We were very honoured and excited this week to have visiting Mr. Alec Dorsaint – Pierre of Bodegas Viñátigo in the Canary Islands. He was able to provide us an overview of the terroir and viticulture of this remote region. Here is an recap of what we learned about this unique and fascinating region.
The Canary Islands: An Overview
Located just off the coast of Morocco this Spanish wine region has been producing wine since the 15th Century. This collection of Islands located in the Atlantic ocean offer 10 distinct regions and a multitude of growing conditions. In fact the Canaries hold the record for highest mountain in Spain and third highest volcano in the world, on the Island of Tenerife with the active volcano El Teide. The collection of islands are so remote that phylloxera has not reached them allowing vines to grow on their own rootstock. While the Canaries can boast spring like weather all year round each island has various microclimates but what they all share is the presence of mineral rich, volcanic soils resulting in very unique and fascinating flavour profiles.
The Islands lying to the West are influenced by the Golf Stream which brings a cold sea current providing a cooling effect to the area. The tradewinds have the most impact travelling around 25km/hr and operate on two levels, the lower trade winds arriving from the NE are cold and humid. The second level arriving from the south are hot and when these two winds meet they produce a collection of clouds above the Islands know as the sea of clouds. As for the more eastern Islands, they are more dry and considered to have semi- to desert like conditions. The sand storms from the Sahara reach these islands blanketing them in red sand. The most extreme climate is located on the most eastern island of Lanzarote with it’s harsh volcanic landscape.
Canary Island Viticulture:
Grape cultivation on the Islands is in many ways traditional, while some producers are using more modern training systems many producers are growing grapes the way they have for most likely centuries. These techniques are often quite unique to the area adapted for their unique land composition and climatic conditions.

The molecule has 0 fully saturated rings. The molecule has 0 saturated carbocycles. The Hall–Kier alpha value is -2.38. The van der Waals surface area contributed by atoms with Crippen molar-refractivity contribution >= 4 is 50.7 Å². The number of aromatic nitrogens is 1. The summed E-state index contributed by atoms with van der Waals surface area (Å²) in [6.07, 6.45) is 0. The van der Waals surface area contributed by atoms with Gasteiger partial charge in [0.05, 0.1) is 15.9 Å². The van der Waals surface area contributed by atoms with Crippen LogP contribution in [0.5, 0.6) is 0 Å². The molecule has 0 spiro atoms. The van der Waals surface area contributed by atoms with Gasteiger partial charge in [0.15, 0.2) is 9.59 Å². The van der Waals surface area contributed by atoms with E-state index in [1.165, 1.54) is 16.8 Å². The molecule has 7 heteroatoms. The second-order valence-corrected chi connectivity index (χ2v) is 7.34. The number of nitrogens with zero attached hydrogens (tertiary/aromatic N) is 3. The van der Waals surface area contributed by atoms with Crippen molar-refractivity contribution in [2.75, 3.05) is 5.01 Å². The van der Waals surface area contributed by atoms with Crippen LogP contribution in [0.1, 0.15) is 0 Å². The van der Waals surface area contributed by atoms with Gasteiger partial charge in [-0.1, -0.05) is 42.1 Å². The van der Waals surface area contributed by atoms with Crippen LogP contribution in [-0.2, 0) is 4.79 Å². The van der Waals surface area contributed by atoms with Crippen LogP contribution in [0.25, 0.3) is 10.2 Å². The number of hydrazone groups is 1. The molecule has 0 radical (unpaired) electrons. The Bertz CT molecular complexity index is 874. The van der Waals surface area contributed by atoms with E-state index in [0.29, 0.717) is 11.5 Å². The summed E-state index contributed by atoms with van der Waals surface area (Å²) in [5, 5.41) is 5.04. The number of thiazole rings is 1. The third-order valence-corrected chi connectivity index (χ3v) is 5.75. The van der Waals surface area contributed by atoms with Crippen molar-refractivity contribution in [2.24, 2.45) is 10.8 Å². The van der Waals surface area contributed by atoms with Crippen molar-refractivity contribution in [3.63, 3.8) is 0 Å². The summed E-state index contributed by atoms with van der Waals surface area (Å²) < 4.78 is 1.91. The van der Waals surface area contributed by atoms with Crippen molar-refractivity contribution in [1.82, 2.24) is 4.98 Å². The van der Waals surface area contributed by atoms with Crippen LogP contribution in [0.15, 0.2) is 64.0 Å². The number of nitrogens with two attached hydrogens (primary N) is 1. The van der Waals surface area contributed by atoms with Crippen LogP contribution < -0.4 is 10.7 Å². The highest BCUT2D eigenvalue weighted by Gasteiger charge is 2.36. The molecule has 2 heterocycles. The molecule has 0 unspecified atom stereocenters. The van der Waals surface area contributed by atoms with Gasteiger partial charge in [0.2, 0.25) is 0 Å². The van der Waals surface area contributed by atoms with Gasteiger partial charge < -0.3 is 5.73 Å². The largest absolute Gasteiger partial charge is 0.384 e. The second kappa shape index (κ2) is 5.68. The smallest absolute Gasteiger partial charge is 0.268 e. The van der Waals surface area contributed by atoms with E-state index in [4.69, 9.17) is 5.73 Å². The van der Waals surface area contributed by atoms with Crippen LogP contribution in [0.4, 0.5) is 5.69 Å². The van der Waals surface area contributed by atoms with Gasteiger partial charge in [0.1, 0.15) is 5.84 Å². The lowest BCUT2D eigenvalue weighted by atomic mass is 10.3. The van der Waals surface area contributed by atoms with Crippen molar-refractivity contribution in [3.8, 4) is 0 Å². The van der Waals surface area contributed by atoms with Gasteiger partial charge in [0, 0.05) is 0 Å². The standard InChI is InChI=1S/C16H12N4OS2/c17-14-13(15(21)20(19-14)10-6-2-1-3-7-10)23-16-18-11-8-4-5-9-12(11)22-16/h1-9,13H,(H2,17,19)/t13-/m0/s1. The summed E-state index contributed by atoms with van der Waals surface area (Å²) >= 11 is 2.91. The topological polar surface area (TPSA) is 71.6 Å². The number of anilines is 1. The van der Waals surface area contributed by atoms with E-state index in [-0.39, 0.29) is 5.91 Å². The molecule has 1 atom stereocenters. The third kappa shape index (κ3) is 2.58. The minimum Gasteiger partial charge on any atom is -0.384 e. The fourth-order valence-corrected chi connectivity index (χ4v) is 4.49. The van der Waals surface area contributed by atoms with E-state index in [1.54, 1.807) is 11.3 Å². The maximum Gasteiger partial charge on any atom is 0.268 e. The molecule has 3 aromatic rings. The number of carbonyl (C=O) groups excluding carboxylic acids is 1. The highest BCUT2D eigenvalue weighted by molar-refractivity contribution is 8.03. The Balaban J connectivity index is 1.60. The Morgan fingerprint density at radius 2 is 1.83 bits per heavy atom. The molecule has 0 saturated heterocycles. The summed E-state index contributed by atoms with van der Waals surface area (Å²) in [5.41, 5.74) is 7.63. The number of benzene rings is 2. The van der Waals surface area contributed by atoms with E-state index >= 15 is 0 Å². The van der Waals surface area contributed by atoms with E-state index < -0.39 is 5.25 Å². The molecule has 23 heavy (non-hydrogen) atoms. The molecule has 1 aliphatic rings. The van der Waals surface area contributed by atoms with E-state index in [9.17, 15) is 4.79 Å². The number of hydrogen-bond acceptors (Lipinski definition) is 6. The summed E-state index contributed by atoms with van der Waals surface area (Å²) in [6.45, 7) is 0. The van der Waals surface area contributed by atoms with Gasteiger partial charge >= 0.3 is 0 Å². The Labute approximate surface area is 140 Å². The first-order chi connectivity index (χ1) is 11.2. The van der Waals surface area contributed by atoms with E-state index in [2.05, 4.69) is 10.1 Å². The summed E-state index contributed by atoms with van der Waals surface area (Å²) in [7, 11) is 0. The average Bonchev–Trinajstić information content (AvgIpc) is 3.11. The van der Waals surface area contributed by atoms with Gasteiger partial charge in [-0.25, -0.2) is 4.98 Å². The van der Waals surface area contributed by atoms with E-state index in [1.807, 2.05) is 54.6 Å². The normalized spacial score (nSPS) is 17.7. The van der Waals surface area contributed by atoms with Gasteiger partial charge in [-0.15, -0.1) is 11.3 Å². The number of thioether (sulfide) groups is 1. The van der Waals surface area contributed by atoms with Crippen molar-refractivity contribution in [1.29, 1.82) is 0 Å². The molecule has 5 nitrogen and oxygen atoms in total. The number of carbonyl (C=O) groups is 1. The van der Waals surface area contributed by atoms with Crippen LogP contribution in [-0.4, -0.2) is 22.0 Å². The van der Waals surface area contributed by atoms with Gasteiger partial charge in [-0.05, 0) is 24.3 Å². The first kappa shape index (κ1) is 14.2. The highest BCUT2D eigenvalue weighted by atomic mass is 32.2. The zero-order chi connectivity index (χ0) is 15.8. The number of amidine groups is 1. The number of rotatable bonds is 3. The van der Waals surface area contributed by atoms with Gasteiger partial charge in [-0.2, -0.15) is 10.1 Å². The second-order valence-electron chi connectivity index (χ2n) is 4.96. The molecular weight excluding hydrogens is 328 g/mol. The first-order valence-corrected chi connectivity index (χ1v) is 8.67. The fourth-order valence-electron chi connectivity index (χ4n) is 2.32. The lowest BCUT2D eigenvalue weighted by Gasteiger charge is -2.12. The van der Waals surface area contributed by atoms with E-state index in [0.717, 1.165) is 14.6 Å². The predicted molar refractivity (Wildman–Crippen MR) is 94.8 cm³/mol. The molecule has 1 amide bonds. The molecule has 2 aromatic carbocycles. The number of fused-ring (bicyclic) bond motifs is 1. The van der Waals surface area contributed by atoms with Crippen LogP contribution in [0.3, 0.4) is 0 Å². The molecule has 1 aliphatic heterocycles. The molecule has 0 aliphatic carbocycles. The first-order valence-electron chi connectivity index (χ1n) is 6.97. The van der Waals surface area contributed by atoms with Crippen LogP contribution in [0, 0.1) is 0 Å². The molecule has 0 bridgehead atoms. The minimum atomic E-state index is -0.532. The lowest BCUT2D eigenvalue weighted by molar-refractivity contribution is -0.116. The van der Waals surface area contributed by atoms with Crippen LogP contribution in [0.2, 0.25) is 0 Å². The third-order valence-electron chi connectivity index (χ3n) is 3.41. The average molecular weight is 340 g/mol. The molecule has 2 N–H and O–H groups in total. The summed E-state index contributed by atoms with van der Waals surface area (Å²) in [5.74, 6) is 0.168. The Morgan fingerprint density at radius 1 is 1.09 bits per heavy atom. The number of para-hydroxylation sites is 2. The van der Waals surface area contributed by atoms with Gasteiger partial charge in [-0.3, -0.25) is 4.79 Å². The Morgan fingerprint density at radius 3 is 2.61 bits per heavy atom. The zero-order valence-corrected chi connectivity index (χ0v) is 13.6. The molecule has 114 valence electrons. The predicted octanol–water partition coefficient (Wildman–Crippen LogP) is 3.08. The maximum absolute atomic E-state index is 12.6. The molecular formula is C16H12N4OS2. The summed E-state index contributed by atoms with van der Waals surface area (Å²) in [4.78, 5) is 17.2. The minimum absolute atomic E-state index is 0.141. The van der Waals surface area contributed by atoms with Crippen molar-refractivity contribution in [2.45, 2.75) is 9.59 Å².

Lanzarote carries the youngest volcanic soils due to it’s intense history of eruptions as such much of the top soil is covered in volcanic rock. In order to grow vegetation, including grapes, farmers must dig a small crater in order for the vines to access the nutrient rich soil below the rock (pictured below). That’s not their only challenge, small stone walls must be built around these holes, known as a hoyo, to protect the vines from the high speed winds. Hundreds of these little pockets make up a “vineyard” with camels and mule doing most of the heavy lifting during harvest. The most important island in terms of wine production is Tenerife with a total of 5 DO’s on the single island and boasting vineyards up to 1700m above sea level. Bodega Viñátigo is located here in the south western DO of Ycoden Daute Isora.
You can also find unique vine training vines on the other islands. Creeping vines grown along the groud until June when they are lifted by a wooden fork and elevated to approximately 70 cm from the ground. Historically the elevated vines freed up valuable land space allowing for the production of other products such as potatoes, wheat and other vegetables. The traditional training system for Malvasia was braided vines still utilized today in the mountainous regions, this system fruits only at the end of the canes. “Some of these ancient multi-stranded vine tendrils stretch a total of 10 metres both up and down the hillside from the main trunk.”(http://www.jancisrobinson.com/articles/the-canaries-where-vines-and-wines-creep-up-on-you
We are very excited to be bringing these very special wines from Bodegas Viñátigo into Ontario. If you are interested in ordering any of these wines you can find the offer here.
“The wines really are very varied – not just stylistically but qualitatively. One of the best producers is Viñátigo which makes extremely stylish dry whites, including one from the local Marmajuelo grape, as well as a light, sweet but spine-tingling pale Malvasia Clásico. Wines like this must have been made since the Middle Ages when merchant fleets brought the Malvasia grape from the Aegean to these islands and, fatefully, Madeira to the south.”
Nicholas Pearce Wines Inc
Tags: Bodegas Viñátigo, Canary Islands, Good Wine Revolution, Nicholas Pearce Wines, Spain, Volcanic wines, Wine